As may be readily understood from FIGS. 1, 2, and 4, a device for self-limiting the closing action of a crimping hook 3 during the wrapping process of a roll of coins in a wrapping machine is disclosed. This device comprises in combination a limiting hook 1 and a crimping hook 3 providing a constant clearance between the foot of crimping hook 3 and the top coin of coin stack 8 shown in FIG. 4, during the crimping operation when the upper and lower crimping hooks, as shown in FIG. 4, close upon the coin stack 8. An exaggerated clearance between the foot portions of limiting hook 1 and crimping hook 3 is shown in FIGS. 2 and 4 for clarification only, as the clearance must be minimized to provide a tight rolling action of the edges of the wrapping material 5 during crimping, but at the same time to have sufficient clearance to allow the tab 7 to glide between the foot of crimping hook 3 and the top coin of the coin stack 8. The dimensions and material of the limiting hook device 1 are such as to support the crimping hook 3 closing force without deflection as this device comes to rest on the coin stack 8, thus the fixed clearance described above remains constant. Testing has indicated that it is preferable to have the leading edge of the foot of the crimping hook 3 rounded to provide a gradual entrance for the tab as it enters the clearance space between the foot and the end coin of the stack 8.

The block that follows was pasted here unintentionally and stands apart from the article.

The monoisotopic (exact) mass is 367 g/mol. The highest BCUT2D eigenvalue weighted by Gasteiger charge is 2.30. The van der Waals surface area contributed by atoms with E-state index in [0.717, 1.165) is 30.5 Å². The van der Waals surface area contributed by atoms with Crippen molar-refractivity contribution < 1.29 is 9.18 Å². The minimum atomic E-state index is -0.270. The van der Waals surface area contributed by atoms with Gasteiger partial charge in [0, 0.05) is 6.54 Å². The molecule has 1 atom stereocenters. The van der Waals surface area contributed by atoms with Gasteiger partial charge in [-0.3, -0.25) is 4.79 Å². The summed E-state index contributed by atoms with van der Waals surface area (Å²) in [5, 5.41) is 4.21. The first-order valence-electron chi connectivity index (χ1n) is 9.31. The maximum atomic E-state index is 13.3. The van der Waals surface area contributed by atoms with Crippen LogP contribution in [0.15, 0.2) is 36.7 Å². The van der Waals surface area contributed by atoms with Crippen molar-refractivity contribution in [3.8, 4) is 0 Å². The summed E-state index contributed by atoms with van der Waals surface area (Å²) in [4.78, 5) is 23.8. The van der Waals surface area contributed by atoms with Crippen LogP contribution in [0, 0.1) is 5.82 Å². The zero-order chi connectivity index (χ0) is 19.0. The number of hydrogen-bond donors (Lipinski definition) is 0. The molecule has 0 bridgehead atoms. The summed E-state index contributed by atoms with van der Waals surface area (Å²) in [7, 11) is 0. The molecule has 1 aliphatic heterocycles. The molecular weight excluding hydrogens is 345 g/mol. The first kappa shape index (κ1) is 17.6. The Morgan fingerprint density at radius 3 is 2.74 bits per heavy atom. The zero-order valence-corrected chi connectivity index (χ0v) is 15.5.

It will be obvious to those skilled in the art that various changes may be made without departing from the scope of the invention and the invention is not to be considered limited to what is shown in the drawings and described in the specification.
|Cited Patent||Filing date||Publication date||Applicant||Title|
|US2709880 *||Dec 10, 1948||Jun 7, 1955||Brandt Automatic Cashier Co||Coin handling apparatus|
|US4069647 *||Feb 14, 1977||Jan 24, 1978||Glory Kogyo Kabushiki Kaisha||Device for crimping projecting edges of wrapping sheet in coin packaging machine|
|CH601875A5 *||Title not available|
|Citing Patent||Filing date||Publication date||Applicant||Title|
|US6374573||Jun 16, 2000||Apr 23, 2002||N. F. String & Son, Inc.||Manual coin wrapper crimper|
|US6536193||Apr 19, 2002||Mar 25, 2003||Gregory F. String||Manual coin wrapper crimper|